How to Install SQLite 3 on CentOS 9 Stream

Advertisement

SQLite is a free, lightweight relational database management system (RDBMS) in a C library. SQLite is not a client-server database engine. Instead, it is embedded into the end program. Primarily all programming languages support SQLite, which how languages embed the program is with a file with .sqlite3/.sqlite/.DB extension. The software is popular for local/client storage such as web browsers, Android devices, etc. The list is quite extensive.

The following tutorial will teach you how to install SQLite 3 with CentOS 9 Stream using the command line terminal using the standard DNF package manager or manually installing straight from the project’s Git.

Update CentOS Stream

First, update your system to ensure all packages are up-to-date to avoid any conflicts during the installation.

sudo dnf upgrade --refresh

Install SQLite 3 – DNF Method

The first option and recommended to start with is to install SQLite 3 from the default appstream. To begin the installation, use the following command in your terminal.

sudo dnf install sqlite3

Next, verify the version of SQLite 3 with the –version command.

Advertisement

sqlite3 --version

Install SQLite 3 – Download & Compile Method

As many users would know, the version featured in the default repository is not always the most up-to-date, and compiling can give you the latest, or for that matter, a preferred version.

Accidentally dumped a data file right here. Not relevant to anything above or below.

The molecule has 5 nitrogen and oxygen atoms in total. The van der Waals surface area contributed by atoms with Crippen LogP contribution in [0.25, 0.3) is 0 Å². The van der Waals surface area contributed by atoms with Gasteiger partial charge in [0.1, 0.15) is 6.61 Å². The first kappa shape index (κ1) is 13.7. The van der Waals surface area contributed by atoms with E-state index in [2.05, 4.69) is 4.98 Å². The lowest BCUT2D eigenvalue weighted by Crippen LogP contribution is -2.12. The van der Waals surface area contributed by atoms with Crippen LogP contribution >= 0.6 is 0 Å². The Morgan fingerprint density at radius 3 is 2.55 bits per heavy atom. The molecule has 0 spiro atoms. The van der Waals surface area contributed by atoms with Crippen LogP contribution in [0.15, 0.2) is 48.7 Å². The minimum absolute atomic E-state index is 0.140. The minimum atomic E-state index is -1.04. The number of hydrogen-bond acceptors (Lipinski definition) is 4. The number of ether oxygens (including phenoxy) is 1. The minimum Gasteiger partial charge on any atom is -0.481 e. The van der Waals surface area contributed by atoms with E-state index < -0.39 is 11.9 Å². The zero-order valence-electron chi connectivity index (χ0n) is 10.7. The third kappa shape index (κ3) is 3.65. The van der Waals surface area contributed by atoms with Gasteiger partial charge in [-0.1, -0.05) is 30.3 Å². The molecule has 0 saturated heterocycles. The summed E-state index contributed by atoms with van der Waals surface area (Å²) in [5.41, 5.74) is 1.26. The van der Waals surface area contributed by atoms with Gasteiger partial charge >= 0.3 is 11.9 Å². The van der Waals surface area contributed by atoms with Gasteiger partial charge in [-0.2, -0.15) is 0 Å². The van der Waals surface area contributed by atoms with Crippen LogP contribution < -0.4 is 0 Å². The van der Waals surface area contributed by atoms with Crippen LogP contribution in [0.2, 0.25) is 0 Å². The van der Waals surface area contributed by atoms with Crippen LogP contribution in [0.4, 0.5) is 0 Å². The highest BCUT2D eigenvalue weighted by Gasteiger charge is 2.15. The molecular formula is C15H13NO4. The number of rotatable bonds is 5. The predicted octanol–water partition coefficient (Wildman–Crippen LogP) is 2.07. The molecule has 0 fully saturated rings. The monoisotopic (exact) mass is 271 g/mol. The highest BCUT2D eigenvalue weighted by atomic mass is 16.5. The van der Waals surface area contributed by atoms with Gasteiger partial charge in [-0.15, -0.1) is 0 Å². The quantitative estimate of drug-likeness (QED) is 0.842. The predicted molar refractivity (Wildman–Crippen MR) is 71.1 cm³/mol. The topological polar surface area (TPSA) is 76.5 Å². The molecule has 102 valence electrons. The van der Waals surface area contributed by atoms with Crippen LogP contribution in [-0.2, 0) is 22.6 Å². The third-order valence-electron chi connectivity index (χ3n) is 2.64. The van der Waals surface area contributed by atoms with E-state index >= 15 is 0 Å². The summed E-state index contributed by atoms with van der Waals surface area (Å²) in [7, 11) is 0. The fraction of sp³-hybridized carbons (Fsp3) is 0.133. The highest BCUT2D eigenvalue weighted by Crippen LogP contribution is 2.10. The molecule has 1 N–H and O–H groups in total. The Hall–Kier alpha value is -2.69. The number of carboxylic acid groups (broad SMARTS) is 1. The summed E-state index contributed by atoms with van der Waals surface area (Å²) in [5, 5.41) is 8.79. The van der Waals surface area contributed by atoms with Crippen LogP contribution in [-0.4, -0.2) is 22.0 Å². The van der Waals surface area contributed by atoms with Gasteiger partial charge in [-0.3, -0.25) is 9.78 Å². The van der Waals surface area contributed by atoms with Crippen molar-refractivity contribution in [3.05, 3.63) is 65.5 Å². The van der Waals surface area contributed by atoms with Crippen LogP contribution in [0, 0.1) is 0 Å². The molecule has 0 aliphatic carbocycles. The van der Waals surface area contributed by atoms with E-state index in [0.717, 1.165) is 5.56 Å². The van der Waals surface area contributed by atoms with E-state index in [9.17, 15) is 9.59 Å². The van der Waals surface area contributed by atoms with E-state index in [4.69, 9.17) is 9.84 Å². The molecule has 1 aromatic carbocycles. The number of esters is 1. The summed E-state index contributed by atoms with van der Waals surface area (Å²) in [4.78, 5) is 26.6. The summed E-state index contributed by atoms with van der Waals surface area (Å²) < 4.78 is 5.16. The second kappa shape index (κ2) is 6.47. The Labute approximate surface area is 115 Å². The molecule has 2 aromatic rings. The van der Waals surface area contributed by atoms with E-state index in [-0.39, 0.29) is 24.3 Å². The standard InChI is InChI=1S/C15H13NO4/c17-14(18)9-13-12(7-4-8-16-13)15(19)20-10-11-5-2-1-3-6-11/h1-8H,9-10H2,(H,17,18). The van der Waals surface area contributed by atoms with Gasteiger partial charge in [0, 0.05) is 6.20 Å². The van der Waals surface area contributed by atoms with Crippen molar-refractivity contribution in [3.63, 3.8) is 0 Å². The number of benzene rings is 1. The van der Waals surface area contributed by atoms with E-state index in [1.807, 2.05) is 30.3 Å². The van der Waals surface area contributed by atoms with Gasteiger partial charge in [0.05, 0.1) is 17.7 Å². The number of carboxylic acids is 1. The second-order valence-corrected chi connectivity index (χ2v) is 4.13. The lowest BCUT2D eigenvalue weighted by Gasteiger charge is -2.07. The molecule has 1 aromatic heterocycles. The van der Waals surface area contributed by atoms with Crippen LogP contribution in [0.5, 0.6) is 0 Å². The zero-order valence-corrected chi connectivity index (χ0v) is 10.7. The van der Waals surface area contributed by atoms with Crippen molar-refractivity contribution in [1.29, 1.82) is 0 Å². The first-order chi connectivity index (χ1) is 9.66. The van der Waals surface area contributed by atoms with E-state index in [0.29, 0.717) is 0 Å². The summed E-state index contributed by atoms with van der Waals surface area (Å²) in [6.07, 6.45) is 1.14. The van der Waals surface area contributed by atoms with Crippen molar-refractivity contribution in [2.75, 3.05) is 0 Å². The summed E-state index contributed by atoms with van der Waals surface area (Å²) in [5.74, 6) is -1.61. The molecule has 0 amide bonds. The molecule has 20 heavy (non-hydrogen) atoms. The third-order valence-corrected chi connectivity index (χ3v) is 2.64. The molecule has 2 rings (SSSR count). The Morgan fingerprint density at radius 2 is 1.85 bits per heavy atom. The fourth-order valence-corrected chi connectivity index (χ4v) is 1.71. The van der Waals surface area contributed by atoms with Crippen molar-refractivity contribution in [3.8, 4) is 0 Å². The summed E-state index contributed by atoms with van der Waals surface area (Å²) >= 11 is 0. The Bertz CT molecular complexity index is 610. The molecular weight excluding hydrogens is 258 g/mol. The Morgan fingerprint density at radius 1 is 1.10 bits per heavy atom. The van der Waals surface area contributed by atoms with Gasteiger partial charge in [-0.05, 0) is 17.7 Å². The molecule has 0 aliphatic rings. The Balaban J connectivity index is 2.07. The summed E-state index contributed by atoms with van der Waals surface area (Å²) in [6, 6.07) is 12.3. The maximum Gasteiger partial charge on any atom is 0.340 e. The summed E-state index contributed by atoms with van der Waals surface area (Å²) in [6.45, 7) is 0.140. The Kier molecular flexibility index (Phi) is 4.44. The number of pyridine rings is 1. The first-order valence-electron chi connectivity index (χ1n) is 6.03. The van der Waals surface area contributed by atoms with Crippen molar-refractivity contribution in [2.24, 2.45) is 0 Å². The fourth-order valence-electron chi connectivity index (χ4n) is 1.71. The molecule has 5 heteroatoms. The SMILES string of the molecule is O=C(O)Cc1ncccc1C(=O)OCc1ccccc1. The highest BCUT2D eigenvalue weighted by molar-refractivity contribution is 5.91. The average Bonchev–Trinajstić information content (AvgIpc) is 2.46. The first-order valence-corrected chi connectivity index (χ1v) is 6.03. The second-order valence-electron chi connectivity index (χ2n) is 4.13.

First, install the dependencies required as follows.

Advertisement
sudo dnf install make automake cmake gcc -y

Next, visit the SQLite Download page, grab the latest version link, and download it using the wget command.

wget https://www.sqlite.org/2022/sqlite-autoconf-{version}

Example:

wget https://www.sqlite.org/2022/sqlite-autoconf-3390000.tar.gz

DO NOT FORGET TO CHECK THE DOWNLOAD PAGE, AS IN TIME, THE ABOVE LINK COMMAND WILL BE OBSOLETE.

Extract the files to that directory you just created.

Advertisement

Example:

tar xvfz sqlite-autoconf-3390000.tar.gz

Move the file to the directory created earlier.

sudo mv sqlite-autoconf-3390000 /opt/sqlite3

Now, you will navigate to the folder to begin compiling SQLite.

cd /opt/sqlite3

Begin the compiling process using the following command.

Advertisement
./configure --prefix=/usr

The following process uses the (make) command to start the build process. A better way to do this is to specify the number of cores you want to use in compiling to speed up the process.

make -j 2

Note that the (-j) corresponds to the number of cores in your system to speed up the build time. If you have a powerful server, you can set this as high as possible. If you don’t, it will be the default option of 1. To find out how many cores you have on your system, execute the following code:

Advertisement

nproc

For example, your machine has 2 cores, so in the (make) command, you will use (-j 2). However, if you have 12 cores, you could have (-j 6) cores and dedicate half or more to the process.

Once the build process is complete, begin the installation using the following command.

sudo make install

Once installed, verify the installation and the version number.

sqlite3 --version

Comments and Conclusion

If you are looking for a lightweight yet powerful database solution that can be embedded into your applications, SQLite is a great choice. It is free to use, and there are plenty of resources available online if you need help getting started; I would first recommend visiting the SQLite official documentation page.

Share on: